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Bell Media Eliminates Multiple Canadian Sports Talk Properties

“Steve Faguy of the Montreal Gazette reports that stations in Hamilton, Vancouver, and Winnipeg have dropped sports talk entirely, including their TSN branding.”

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Multiple radio stations across Canada dropped the sports format today. The moves are related to cost-cutting at Bell Media, which owns TSN.

Steve Faguy of the Montreal Gazette reports that stations in Hamilton, Vancouver, and Winnipeg have dropped sports talk entirely, including their TSN branding. TSN sports talk stations in Edmonton, Montreal, Ottawa, and Toronto remain in tact.

None of the eliminated sports talk stations had local NHL play-by-play rights. Edmonton’s CFRN-AM is the only sports talk station without NHL play-by-play that Bell Media has left untouched for now.

The station in Hamilton will now carry a business news format, anchored by Bloomberg. The stations in Vancouver and Winnipeg are set to announce new formats on Friday.

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Seth Payne: ‘I Want Kevin Harlan to do Every Game That I Care About’

“I just don’t want Tony Romo anywhere near that game, that’s all.”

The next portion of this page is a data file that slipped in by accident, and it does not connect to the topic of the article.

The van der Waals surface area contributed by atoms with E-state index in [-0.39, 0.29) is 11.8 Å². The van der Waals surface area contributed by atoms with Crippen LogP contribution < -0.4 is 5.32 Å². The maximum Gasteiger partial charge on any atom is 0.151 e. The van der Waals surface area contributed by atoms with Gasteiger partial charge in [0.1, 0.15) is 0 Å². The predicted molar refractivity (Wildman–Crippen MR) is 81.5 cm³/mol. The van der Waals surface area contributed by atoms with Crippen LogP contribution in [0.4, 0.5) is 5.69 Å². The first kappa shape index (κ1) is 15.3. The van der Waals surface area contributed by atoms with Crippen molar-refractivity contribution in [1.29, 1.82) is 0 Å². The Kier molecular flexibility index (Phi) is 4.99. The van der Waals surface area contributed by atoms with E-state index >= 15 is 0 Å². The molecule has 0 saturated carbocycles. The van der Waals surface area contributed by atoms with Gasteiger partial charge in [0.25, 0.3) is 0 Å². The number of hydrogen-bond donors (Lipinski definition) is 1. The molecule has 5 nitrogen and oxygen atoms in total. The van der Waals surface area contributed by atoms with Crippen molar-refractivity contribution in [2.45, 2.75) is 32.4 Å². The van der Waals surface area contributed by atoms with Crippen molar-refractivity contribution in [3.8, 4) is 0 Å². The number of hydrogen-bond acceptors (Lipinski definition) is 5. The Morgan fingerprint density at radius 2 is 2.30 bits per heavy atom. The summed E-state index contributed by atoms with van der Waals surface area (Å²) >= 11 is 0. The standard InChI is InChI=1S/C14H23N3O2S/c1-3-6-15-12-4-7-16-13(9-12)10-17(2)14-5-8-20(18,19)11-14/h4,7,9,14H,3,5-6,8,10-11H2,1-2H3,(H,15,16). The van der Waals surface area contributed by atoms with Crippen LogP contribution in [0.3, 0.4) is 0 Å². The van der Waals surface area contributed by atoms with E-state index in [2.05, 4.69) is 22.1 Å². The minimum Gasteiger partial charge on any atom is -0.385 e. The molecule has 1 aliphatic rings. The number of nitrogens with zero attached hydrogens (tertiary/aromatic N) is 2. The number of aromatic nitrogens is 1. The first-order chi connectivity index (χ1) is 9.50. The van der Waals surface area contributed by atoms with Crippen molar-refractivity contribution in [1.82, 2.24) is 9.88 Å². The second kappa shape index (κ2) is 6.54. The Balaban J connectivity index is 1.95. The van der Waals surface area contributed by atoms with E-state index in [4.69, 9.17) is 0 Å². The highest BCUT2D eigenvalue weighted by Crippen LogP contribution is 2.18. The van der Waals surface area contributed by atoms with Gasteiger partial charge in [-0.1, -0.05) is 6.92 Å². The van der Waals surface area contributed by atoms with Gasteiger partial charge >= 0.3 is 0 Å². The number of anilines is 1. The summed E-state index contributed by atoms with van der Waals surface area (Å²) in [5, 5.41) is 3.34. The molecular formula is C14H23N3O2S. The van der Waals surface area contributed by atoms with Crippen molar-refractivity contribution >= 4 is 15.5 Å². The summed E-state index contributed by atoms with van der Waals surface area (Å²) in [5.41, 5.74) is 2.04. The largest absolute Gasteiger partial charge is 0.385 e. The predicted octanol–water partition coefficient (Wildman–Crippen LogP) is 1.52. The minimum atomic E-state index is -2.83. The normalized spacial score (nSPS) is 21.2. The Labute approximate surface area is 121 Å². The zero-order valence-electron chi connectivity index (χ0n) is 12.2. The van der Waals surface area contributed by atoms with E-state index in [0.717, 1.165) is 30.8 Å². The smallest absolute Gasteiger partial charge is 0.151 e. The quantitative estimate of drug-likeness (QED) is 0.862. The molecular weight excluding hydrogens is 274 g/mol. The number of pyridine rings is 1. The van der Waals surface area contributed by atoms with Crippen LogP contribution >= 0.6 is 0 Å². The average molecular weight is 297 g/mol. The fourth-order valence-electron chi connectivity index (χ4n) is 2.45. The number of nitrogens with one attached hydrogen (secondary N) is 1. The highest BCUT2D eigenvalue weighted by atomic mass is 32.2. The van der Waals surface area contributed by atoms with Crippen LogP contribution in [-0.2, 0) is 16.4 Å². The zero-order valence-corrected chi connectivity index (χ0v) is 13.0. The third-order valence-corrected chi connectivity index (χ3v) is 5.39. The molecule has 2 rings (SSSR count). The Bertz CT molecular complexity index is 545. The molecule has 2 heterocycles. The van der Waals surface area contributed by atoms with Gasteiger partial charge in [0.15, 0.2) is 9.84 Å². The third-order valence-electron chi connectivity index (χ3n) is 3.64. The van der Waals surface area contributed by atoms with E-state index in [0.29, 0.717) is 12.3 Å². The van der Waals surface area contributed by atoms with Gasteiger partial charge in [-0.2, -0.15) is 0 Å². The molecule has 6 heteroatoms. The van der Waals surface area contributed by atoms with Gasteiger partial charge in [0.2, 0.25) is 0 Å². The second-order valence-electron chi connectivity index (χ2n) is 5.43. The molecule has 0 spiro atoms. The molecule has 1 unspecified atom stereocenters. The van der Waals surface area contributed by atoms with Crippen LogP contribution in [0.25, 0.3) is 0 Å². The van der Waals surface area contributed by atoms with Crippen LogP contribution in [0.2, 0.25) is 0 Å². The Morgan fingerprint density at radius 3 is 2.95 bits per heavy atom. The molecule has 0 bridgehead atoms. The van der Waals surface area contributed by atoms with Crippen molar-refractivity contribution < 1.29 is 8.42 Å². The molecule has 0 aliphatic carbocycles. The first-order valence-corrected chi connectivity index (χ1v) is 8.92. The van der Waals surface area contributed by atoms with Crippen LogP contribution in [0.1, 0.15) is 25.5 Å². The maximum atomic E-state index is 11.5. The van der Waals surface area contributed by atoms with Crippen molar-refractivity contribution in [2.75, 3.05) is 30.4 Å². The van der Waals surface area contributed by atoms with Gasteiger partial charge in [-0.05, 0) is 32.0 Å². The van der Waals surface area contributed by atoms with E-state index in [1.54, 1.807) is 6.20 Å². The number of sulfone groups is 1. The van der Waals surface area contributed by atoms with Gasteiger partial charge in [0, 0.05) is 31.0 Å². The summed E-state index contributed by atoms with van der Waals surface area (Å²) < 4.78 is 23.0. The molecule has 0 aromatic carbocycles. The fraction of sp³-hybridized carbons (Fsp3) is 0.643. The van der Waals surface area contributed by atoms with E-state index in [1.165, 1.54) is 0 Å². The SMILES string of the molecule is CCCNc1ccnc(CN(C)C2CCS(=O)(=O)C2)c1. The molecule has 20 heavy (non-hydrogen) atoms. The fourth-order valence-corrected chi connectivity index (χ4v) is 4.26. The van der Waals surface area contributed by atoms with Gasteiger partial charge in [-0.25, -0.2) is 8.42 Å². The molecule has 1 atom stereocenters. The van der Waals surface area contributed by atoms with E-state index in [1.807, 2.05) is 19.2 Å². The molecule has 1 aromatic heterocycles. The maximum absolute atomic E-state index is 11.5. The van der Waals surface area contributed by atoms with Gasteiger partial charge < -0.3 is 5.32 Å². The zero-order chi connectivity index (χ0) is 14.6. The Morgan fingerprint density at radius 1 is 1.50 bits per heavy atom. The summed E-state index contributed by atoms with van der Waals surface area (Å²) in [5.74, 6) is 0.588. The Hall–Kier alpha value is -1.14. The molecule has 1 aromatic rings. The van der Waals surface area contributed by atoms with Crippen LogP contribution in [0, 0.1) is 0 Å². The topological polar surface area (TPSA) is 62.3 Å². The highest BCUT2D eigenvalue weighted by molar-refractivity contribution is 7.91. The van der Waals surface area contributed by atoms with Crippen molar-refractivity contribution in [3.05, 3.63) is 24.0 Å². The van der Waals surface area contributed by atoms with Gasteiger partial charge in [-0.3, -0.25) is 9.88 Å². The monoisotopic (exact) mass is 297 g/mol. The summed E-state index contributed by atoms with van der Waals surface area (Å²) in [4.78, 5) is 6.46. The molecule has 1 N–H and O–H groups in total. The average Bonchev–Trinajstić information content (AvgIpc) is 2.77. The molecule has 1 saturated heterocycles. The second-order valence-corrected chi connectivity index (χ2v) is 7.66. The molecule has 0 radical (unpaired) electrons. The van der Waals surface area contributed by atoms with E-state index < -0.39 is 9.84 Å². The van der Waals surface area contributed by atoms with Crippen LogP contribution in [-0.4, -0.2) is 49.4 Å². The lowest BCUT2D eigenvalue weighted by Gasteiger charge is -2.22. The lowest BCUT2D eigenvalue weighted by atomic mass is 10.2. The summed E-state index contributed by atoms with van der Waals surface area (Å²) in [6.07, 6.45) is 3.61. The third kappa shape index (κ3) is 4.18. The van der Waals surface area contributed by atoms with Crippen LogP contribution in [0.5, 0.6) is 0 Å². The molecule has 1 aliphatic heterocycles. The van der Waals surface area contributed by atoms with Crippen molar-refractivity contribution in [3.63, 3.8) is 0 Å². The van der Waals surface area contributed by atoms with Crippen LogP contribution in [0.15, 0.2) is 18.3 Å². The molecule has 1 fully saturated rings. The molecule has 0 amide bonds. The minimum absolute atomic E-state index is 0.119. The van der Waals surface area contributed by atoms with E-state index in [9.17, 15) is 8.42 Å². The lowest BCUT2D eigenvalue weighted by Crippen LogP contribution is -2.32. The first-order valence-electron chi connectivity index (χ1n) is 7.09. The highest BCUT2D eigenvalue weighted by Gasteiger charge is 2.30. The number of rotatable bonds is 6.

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Seth Payne
Courtesy: PaperCity Magazine

Sean Pendergast and Seth Payne spent time during Payne and Pendergast on SportsRadio 610 in Houston talking about Netflix broadcasting the two Christmas Day games the NFL carved out for them. The Houston Texans will be one of the teams playing as they host the Baltimore Ravens. The first game of the day will feature the Chiefs at the Steelers.

“I’m very anxious to see how Netflix executes on this Christmas Day game with the Texans,” Pendergast said. “Netflix has never done a live football game before. They’ve started to get into more live events…they’re doing the Tyson-Jake Paul fight in July, that’ll be interesting.”

Pendergast referenced an article written by The Athletic’s Richard Deitsch which discussed not only who might announce the game but also who will produce it as Netflix is not set up for a live NFL broadcast from a production standpoint. Deitsch quotes NFL vice president of broadcast planning Mike North, who was a guest of Sports Illustrated’s Jimmy Traina on his podcast.

“…They’re probably going to end up working with existing NFL crews, existing NFL talent, similar to the way Amazon (did) when they picked up the NFL rights a few years ago. They didn’t have a remote production house. They didn’t have people on staff. So, they went and hired NBC.